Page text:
Shaman by Kim Stanley Robinson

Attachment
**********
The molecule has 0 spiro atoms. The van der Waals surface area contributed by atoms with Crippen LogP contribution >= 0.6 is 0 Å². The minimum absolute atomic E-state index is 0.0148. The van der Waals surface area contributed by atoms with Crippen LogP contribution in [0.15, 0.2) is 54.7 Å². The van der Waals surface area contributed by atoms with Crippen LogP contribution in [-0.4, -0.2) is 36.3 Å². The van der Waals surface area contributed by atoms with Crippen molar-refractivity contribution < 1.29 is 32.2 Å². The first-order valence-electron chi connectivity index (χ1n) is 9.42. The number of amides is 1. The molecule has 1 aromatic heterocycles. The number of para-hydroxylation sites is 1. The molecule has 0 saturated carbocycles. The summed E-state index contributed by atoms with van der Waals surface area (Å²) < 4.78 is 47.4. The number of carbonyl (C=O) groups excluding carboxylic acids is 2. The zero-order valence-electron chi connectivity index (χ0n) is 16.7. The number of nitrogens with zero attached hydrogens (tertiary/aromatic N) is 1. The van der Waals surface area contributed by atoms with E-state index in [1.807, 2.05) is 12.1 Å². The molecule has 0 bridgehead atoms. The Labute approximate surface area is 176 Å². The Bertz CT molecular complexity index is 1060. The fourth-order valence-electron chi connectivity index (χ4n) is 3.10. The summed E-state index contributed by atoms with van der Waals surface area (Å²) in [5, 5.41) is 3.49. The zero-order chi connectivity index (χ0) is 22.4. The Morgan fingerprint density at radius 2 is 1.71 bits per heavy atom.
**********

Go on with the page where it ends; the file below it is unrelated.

This is not the book fans would expect from award-winning science fiction writer Robinson. He is best known for his Mars trilogy, beginning with Red Mars, and for his Science in the Capital novels about global warming, beginning with Forty Signs of Rain. Other recent books include Antarctica and 2312. All of his books have been set in the future. Now he travels back tens of thousands of years, to the Ice Age. His main character is young Loon, an orphan and the reluctant apprentice to his clan’s shaman, Thorn. The book begins with Loon going on his wander, two weeks alone in late winter with no food, clothes, or supplies. He is supposed to rejoin his community at the next full moon, with stories to tell. He certainly has some memorable adventures, on his wander and over the whole span of this book. There are some similarities to Jean Auel’s Earth’s Children saga, and also to Jack London’s stories set in the Yukon Territory. Loon becomes a teenager, tries to memorize Thorn’s stories, travels to a clan gathering, falls in love, goes on a quest to the icy north, gets kidnapped, and learns to create cave paintings. The setting and culture are vividly described; I’d really enjoy a sequel or companion novel.